This post is a follow-up to the previous one on a simple system for hedging long exposure during a market downturn. It was inspired by H. Krishnan’s book The Second Leg Down, in which he referred to an interesting research paper  on the power-law behaviour of the equity indices. The paper states,
We find that the distributions for ∆t ≤4 days (1560 mins) are consistent with a power-law asymptotic behavior, characterized by an exponent α≈ 3, well outside the stable Levy regime 0 < α <2. .. For time scales longer than ∆t ≈4 days, our results are consistent with slow convergence to Gaussian behavior.
Basically, the paper says that the equity indices exhibit fatter tails in shorter time frames, from 1 to 4 days. We apply this idea to our breakout system. We’d like to see whether the 4-day rule manifests itself in this simple strategy. To do so, we use the same entry rule as before, but with a different exit rule. The entry and exit rules are as follows,
Short at the close when Close of today < lowest Close of the last 10 days
Cover at the close T days after entry (T=1,2,… 10)
The system was backtested on SPY from 1993 to the present. Graph below shows the average trade PnL as a function of number of days in the trade,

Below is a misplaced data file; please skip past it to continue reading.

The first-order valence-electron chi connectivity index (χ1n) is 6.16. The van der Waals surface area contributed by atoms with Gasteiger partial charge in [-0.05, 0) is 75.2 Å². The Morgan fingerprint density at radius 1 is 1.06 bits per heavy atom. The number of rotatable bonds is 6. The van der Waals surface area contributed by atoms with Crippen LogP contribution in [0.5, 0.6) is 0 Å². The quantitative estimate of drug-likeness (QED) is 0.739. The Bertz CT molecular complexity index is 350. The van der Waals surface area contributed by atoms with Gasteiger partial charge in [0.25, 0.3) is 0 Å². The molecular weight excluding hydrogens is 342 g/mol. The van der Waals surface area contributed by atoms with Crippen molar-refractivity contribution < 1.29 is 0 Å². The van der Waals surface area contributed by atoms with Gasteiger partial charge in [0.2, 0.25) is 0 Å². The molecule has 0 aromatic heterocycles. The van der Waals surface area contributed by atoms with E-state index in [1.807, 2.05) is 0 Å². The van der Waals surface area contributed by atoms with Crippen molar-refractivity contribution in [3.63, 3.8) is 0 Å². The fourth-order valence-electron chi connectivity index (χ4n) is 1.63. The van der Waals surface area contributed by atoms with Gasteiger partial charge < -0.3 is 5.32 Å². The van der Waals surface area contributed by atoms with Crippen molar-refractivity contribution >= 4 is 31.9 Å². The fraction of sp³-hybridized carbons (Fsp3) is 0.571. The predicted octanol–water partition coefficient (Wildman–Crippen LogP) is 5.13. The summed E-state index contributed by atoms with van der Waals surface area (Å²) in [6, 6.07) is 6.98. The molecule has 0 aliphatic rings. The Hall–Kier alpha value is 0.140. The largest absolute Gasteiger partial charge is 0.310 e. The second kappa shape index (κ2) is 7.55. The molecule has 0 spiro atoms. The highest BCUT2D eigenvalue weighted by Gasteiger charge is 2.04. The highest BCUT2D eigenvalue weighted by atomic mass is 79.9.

We observe that if we exit this trade within 4 days of entry, the average loss (i.e. the cost of hedging) is in the range of -0.2% to -0.4%, i.e. an average of -0.29% per trade. From day 5, the loss becomes much larger (more than double), in the range of -0.6% to -0.85%. The smaller average loss incurred during the first 4 days might be a result of the fat-tail behaviour.
This test shows that there is some evidence that the scaling behaviour demonstrated in Ref  still holds true today, and it manifested itself in this system. More rigorous research should be conducted to confirm this.
 Gopikrishnan P, Plerou V, Nunes Amaral LA, Meyer M, Stanley HE, Scaling of the distribution of fluctuations of financial market indices, Phys Rev E, 60, 5305 (1999).